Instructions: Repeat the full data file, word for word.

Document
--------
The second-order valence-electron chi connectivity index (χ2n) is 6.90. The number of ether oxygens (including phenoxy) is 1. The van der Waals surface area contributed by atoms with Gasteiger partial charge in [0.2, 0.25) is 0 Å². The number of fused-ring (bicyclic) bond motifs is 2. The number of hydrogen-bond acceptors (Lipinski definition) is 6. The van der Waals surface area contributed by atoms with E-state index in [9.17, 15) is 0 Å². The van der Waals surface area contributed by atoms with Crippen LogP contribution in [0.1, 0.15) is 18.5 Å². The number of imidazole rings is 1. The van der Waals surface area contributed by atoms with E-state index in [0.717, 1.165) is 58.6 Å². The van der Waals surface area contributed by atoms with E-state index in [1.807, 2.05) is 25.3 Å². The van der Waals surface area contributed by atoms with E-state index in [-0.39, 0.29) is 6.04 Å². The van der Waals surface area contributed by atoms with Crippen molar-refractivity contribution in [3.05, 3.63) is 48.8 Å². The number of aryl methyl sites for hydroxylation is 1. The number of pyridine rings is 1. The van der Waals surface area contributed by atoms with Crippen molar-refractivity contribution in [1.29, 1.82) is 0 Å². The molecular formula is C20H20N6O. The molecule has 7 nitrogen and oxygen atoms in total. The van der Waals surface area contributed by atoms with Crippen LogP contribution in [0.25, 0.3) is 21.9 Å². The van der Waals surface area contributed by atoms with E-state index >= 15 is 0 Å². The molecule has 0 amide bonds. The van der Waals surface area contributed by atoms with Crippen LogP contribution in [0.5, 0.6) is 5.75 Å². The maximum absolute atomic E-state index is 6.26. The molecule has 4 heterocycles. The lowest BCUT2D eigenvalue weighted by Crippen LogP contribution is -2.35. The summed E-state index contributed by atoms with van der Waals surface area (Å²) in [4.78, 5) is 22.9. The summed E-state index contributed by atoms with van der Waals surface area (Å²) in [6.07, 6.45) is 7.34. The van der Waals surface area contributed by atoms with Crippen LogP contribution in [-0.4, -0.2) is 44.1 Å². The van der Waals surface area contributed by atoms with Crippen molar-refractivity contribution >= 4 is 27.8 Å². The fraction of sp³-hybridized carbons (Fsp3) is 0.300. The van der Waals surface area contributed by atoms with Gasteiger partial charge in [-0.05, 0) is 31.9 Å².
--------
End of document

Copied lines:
The second-order valence-electron chi connectivity index (χ2n) is 6.90. The number of ether oxygens (including phenoxy) is 1. The van der Waals surface area contributed by atoms with Gasteiger partial charge in [0.2, 0.25) is 0 Å². The number of fused-ring (bicyclic) bond motifs is 2. The number of hydrogen-bond acceptors (Lipinski definition) is 6. The van der Waals surface area contributed by atoms with E-state index in [9.17, 15) is 0 Å². The van der Waals surface area contributed by atoms with Crippen LogP contribution in [0.1, 0.15) is 18.5 Å². The number of imidazole rings is 1. The van der Waals surface area contributed by atoms with E-state index in [0.717, 1.165) is 58.6 Å². The van der Waals surface area contributed by atoms with E-state index in [1.807, 2.05) is 25.3 Å². The van der Waals surface area contributed by atoms with E-state index in [-0.39, 0.29) is 6.04 Å². The van der Waals surface area contributed by atoms with Crippen molar-refractivity contribution in [3.05, 3.63) is 48.8 Å². The number of aryl methyl sites for hydroxylation is 1. The number of pyridine rings is 1. The van der Waals surface area contributed by atoms with Crippen molar-refractivity contribution in [1.29, 1.82) is 0 Å². The molecular formula is C20H20N6O. The molecule has 7 nitrogen and oxygen atoms in total. The van der Waals surface area contributed by atoms with Crippen LogP contribution in [0.25, 0.3) is 21.9 Å². The van der Waals surface area contributed by atoms with E-state index >= 15 is 0 Å². The molecule has 0 amide bonds. The van der Waals surface area contributed by atoms with Crippen LogP contribution in [0.5, 0.6) is 5.75 Å². The maximum absolute atomic E-state index is 6.26. The molecule has 4 heterocycles. The lowest BCUT2D eigenvalue weighted by Crippen LogP contribution is -2.35. The summed E-state index contributed by atoms with van der Waals surface area (Å²) in [4.78, 5) is 22.9. The summed E-state index contributed by atoms with van der Waals surface area (Å²) in [6.07, 6.45) is 7.34. The van der Waals surface area contributed by atoms with Crippen LogP contribution in [-0.4, -0.2) is 44.1 Å². The van der Waals surface area contributed by atoms with Crippen molar-refractivity contribution >= 4 is 27.8 Å². The fraction of sp³-hybridized carbons (Fsp3) is 0.300. The van der Waals surface area contributed by atoms with Gasteiger partial charge in [-0.05, 0) is 31.9 Å².